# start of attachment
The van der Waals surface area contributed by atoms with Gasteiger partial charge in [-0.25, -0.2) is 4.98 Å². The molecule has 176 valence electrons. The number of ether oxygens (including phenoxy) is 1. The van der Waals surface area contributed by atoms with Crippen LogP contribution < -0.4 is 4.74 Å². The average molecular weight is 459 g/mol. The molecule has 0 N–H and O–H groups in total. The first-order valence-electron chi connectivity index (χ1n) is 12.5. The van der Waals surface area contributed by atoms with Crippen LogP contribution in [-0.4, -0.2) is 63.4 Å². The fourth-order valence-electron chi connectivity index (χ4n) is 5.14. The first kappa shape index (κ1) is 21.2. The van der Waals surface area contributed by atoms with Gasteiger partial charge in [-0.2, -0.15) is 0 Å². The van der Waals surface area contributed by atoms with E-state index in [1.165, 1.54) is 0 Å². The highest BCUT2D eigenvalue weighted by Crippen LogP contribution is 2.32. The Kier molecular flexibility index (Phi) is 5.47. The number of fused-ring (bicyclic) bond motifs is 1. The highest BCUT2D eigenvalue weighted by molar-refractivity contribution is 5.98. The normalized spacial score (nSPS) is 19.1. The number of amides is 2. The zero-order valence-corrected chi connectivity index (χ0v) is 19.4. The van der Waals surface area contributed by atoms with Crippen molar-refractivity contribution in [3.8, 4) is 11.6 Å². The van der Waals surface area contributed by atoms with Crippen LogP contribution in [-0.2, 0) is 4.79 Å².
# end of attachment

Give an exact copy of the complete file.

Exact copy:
The van der Waals surface area contributed by atoms with Gasteiger partial charge in [-0.25, -0.2) is 4.98 Å². The molecule has 176 valence electrons. The number of ether oxygens (including phenoxy) is 1. The van der Waals surface area contributed by atoms with Crippen LogP contribution < -0.4 is 4.74 Å². The average molecular weight is 459 g/mol. The molecule has 0 N–H and O–H groups in total. The first-order valence-electron chi connectivity index (χ1n) is 12.5. The van der Waals surface area contributed by atoms with Crippen LogP contribution in [-0.4, -0.2) is 63.4 Å². The fourth-order valence-electron chi connectivity index (χ4n) is 5.14. The first kappa shape index (κ1) is 21.2. The van der Waals surface area contributed by atoms with Gasteiger partial charge in [-0.2, -0.15) is 0 Å². The van der Waals surface area contributed by atoms with E-state index in [1.165, 1.54) is 0 Å². The highest BCUT2D eigenvalue weighted by Crippen LogP contribution is 2.32. The Kier molecular flexibility index (Phi) is 5.47. The number of fused-ring (bicyclic) bond motifs is 1. The highest BCUT2D eigenvalue weighted by molar-refractivity contribution is 5.98. The normalized spacial score (nSPS) is 19.1. The number of amides is 2. The zero-order valence-corrected chi connectivity index (χ0v) is 19.4. The van der Waals surface area contributed by atoms with Crippen molar-refractivity contribution in [3.8, 4) is 11.6 Å². The van der Waals surface area contributed by atoms with Crippen LogP contribution in [-0.2, 0) is 4.79 Å².